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COVID-19 showed us that people with heart disease are at higher risk of complications if they contract the novel coronavirus.
During a pandemic, people are understandably anxious about leaving home -- even to see the doctor.
Providence cardiologist James Beckerman, M.D., explains why managing heart conditions and staying in contact with your doctor is more important than ever during an outbreak of disease to help reduce your risk of contracting it.
Chances are you already know the importance of monitoring your heart health. That’s especially true if you’ve been diagnosed with heart disease or high blood pressure or you’ve been told you’re at risk for developing a cardiac condition. However, the coronavirus (COVID-19) has left many people wondering what’s the best and safest way to get care.
“People with heart disease, including those with high blood pressure, are at a higher risk of complications once they have contracted COVID-19,” states Dr. James Beckerman, cardiologist at Providence. “For that reason, many people have been anxious to leave home – even for the doctor’s office. In reality, managing heart conditions and maintaining communication with your doctor is more important than ever in a pandemic so that you can stay healthy and safe and further reduce your risk.”
Delaying care because of fears of COVID-19 can lead to long-term health consequences. If you notice new or worsening symptoms or have concerns about your condition, talk to your doctor right away. It’s safe to get care now, especially at Providence where we have implemented safety steps.
Why caring for your heart matters during a pandemic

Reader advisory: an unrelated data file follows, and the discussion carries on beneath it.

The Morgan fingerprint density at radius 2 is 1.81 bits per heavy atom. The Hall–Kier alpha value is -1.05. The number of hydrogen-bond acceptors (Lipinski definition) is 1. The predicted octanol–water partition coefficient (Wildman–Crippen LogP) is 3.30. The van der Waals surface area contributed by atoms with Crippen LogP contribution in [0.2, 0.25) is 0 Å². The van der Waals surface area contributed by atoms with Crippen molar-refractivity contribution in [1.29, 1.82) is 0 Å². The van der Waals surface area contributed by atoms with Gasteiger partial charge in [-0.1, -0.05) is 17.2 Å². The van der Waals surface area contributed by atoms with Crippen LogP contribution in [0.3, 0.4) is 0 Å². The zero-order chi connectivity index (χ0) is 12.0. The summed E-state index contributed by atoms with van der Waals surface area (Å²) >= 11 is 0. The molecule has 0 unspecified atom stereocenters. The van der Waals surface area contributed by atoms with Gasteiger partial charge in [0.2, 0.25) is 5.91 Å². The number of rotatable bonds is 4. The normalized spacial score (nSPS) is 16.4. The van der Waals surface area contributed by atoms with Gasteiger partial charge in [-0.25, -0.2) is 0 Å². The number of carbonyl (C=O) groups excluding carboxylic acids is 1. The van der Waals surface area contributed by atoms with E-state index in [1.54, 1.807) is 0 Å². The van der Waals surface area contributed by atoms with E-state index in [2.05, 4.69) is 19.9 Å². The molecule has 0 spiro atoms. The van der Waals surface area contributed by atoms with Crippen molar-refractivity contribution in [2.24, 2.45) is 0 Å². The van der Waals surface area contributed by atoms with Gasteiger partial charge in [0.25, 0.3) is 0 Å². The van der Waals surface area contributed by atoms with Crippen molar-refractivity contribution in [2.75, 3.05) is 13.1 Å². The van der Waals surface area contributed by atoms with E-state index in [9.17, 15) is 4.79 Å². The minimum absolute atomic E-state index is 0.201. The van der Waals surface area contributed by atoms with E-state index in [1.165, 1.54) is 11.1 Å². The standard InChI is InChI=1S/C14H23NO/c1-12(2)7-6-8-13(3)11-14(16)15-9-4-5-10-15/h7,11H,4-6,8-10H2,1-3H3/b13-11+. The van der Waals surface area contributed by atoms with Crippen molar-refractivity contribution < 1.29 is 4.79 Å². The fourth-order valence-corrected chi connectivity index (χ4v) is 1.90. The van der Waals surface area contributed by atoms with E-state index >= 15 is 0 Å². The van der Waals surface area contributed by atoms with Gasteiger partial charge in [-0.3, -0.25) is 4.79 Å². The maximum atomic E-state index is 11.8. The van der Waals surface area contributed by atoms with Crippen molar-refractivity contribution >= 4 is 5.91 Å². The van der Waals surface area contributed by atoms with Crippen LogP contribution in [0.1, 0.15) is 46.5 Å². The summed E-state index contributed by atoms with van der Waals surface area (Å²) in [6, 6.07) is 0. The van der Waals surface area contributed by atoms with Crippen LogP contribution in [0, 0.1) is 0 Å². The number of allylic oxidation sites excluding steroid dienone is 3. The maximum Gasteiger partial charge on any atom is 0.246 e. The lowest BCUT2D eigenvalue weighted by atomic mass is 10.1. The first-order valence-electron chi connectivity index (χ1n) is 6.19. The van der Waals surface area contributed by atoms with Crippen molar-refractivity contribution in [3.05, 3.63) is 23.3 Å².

Skipping appointments or not being as diligent with your cardiac care plan in the short-term can lead to long-term health issues, including heart attack, stroke and heart damage. It can also put you at higher risk of developing complications from COVID-19 and in some stark cases, even dying from the virus.
The American College of Cardiology (ACC) found that the death rate from COVID-19 for people with cardiovascular disease is approximately 10.5%, compared to the Centers for Disease Control and Prevention’s estimated 0.4% risk of death for the general population. This holds true to what researchers and physicians have seen in China and Italy, as well.
- In China, 25 to 50% of COVID-19 patients admitted to the hospital had high blood pressure or another condition like cancer, diabetes or lung disease.
- Italy experienced a similar pattern, but at a much higher rate. There, more than 76% of the people who died from the virus had high blood pressure.
- In the U.S., the CDC is issuing similar reports — among people hospitalized in March with COVID-19, almost 90% had an underlying health condition. Nearly one-half of those individuals had high blood pressure, compared to just 35% who had chronic lung disease.